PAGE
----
Eleocharis palustris - Creeping Spike-Rush is a clustered perennial that can reach 1 meter (3 feet) in height.  It is found in wet ditches and
meadows at low to middle elevations throughout the Willamette Valley.

This spike-rush has dark brown rhizomes with reddish sheaths at the base.  The inflorescence is a solitary terminal spikelet.

This is an important species for wetland habitats throughout the Pacific Northwest.
Plant Description
Trees and Shrubs
Scholls Valley Native Nursery, LLC
PO Box 231088
Tigard, OR 97281

Phone: 503.624.1766
Fax: 503.624.2766
Claytonia sibirica - Spring beauty is a herbaceous annual to perennial that reaches a spreading.  10-40 cm (4-16 inches) in height.  It is
commonly found in forest understories and other moist, shady places throughout the Pacific Northwest.  

This species has fleshy leaves and stems, sessile leaves, and white to pink flowers that are present throughout the spring and into the

Spring beauty is a great species to add diversity and brightness to understory plantings.  
Cynoglossum grande - Pacific Hound's Tongue is a stout perennial that reaches 20-80 cm (8-31 inches) tall.  It is found in shaded or open
woodlands throughout the Willamette Valley.

Pacific Hound's Tongue has striking blue flowers atop leaves that reach 8-18 cm (3-7 inches) long.  

This is a great species for herbaceous color and will attract pollinators.  
Daucus pusillus - American Wild Carrot is a slender annual that reaches 70 centimeters (28 inches) in height.  It occurs in dry, open, rocky
or grassy sites at low elevations throughout the Willamette Valley.

The leaves of this plant are fern-like and lacy.  The flowers are minute and occur in small clusters, called umbellets, which are grouped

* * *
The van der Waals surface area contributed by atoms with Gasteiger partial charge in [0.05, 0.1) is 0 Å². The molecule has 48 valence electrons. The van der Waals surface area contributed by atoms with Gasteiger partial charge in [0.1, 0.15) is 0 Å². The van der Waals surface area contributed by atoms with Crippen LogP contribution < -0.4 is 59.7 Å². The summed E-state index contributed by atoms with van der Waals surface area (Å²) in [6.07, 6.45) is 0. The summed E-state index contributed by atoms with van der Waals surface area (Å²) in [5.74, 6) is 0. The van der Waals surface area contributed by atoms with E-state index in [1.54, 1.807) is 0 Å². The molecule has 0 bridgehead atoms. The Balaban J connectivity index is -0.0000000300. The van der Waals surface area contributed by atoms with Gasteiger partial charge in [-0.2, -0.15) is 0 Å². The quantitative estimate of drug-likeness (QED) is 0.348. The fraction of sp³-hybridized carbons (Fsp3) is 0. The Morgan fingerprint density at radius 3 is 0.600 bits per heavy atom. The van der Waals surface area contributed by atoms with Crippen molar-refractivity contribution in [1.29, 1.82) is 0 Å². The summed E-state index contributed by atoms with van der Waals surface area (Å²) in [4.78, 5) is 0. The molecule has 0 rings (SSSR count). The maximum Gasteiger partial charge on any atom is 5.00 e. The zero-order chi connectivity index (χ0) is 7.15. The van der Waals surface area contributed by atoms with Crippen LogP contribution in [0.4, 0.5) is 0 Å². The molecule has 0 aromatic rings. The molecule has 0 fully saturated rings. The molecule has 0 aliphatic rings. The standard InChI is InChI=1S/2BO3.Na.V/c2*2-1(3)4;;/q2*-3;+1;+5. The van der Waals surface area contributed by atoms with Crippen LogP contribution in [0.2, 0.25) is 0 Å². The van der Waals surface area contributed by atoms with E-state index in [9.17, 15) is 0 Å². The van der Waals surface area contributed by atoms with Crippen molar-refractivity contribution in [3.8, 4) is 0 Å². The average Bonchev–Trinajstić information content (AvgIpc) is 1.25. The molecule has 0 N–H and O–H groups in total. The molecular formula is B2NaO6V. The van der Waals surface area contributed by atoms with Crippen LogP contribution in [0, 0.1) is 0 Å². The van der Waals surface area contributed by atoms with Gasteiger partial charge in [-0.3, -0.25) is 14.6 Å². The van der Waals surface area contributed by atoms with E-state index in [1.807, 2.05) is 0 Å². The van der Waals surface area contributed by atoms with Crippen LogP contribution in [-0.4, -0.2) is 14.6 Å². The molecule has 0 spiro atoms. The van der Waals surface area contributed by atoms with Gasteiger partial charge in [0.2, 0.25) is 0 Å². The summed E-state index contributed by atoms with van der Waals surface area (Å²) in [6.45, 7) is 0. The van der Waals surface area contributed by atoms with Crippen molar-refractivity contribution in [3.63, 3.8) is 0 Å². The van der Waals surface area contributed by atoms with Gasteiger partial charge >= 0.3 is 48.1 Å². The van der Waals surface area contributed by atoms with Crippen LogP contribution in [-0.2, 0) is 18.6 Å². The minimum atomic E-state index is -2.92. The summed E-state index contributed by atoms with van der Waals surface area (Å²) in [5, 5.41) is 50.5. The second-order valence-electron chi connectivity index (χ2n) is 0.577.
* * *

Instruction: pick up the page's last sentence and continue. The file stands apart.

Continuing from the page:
into one large umbel.

This plant is an important component for meadow plant diversity.
Delphinium trolliifolium - Columbian Larkspur is a perennial that grows to 1.5 meters in height.  It prefers moist, shaded to partly sunny areas
throughout the Willamette Valley.

Columbian larkspur is identified by their dark blue flowers with white inner petals and a long nectar spur off the back.

This plant is a beautiful addition to any site and will help attract many native pollinators.
Dicentra formosa - Pacific Bleeding Heart is a showy perennial that reaches 50 centimeters (20 inches) in height.  It prefers shaded moist
areas like forests, ravines, and stream banks at low to middle elevations throughout the Willamette Valley.

Bleeding Hearts are distinguishable by their basal, long-stalked and much divided leaves as well as their heart-shaped pinkish purple flowers.  
The flowers bloom from early spring through late summer and have a light fragrance.

This herb is an important understory species for our native forested habitats.
Disporum hookeri - Hooker's Fairy Bells are beautiful perennials that reach 1 meter (3 feet) in height.  They prefer moist, shaded coniferous or
mixed forests at low elevations throughout the Willamette Valley.

The leavers are oval to lance-shaped with pointed tips.  The flowers are white, narrow bell-shaped and hang from the bottom for the branches.  
In the summer, the flowers produce bright orange egg-shaped berries.